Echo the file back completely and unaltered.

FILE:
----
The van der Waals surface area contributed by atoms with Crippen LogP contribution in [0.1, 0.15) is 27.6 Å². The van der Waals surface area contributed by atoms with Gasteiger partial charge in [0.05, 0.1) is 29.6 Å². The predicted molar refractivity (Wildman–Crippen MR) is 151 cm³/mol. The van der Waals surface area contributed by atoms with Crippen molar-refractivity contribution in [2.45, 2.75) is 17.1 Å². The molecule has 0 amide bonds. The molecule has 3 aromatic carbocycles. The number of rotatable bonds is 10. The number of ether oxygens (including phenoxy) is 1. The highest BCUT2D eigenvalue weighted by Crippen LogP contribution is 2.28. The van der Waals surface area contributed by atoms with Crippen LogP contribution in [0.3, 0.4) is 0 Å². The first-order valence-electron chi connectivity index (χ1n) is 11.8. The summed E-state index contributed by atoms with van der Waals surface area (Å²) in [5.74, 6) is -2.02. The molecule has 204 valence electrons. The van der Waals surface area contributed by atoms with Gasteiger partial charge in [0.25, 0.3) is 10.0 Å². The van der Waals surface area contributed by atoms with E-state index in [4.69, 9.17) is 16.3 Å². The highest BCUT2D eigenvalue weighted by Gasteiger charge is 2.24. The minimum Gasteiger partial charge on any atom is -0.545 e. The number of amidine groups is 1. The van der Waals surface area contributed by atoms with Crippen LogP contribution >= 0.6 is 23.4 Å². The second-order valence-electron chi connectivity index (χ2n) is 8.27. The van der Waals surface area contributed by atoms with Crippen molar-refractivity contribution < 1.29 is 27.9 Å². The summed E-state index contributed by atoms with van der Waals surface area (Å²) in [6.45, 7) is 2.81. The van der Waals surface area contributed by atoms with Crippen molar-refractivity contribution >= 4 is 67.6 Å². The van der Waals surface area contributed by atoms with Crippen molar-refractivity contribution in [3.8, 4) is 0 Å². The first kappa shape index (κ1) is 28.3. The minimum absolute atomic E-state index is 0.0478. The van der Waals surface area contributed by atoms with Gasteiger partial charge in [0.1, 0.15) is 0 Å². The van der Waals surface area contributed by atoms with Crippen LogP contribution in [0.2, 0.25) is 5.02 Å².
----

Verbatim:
The van der Waals surface area contributed by atoms with Crippen LogP contribution in [0.1, 0.15) is 27.6 Å². The van der Waals surface area contributed by atoms with Gasteiger partial charge in [0.05, 0.1) is 29.6 Å². The predicted molar refractivity (Wildman–Crippen MR) is 151 cm³/mol. The van der Waals surface area contributed by atoms with Crippen molar-refractivity contribution in [2.45, 2.75) is 17.1 Å². The molecule has 0 amide bonds. The molecule has 3 aromatic carbocycles. The number of rotatable bonds is 10. The number of ether oxygens (including phenoxy) is 1. The highest BCUT2D eigenvalue weighted by Crippen LogP contribution is 2.28. The van der Waals surface area contributed by atoms with Crippen LogP contribution in [0.3, 0.4) is 0 Å². The first-order valence-electron chi connectivity index (χ1n) is 11.8. The summed E-state index contributed by atoms with van der Waals surface area (Å²) in [5.74, 6) is -2.02. The molecule has 204 valence electrons. The van der Waals surface area contributed by atoms with Gasteiger partial charge in [0.25, 0.3) is 10.0 Å². The van der Waals surface area contributed by atoms with E-state index in [4.69, 9.17) is 16.3 Å². The highest BCUT2D eigenvalue weighted by Gasteiger charge is 2.24. The minimum Gasteiger partial charge on any atom is -0.545 e. The number of amidine groups is 1. The van der Waals surface area contributed by atoms with Crippen LogP contribution >= 0.6 is 23.4 Å². The second-order valence-electron chi connectivity index (χ2n) is 8.27. The van der Waals surface area contributed by atoms with Crippen molar-refractivity contribution < 1.29 is 27.9 Å². The summed E-state index contributed by atoms with van der Waals surface area (Å²) in [6.45, 7) is 2.81. The van der Waals surface area contributed by atoms with Crippen molar-refractivity contribution >= 4 is 67.6 Å². The van der Waals surface area contributed by atoms with Crippen molar-refractivity contribution in [3.8, 4) is 0 Å². The first kappa shape index (κ1) is 28.3. The minimum absolute atomic E-state index is 0.0478. The van der Waals surface area contributed by atoms with Gasteiger partial charge in [0.1, 0.15) is 0 Å². The van der Waals surface area contributed by atoms with Crippen LogP contribution in [0.2, 0.25) is 5.02 Å².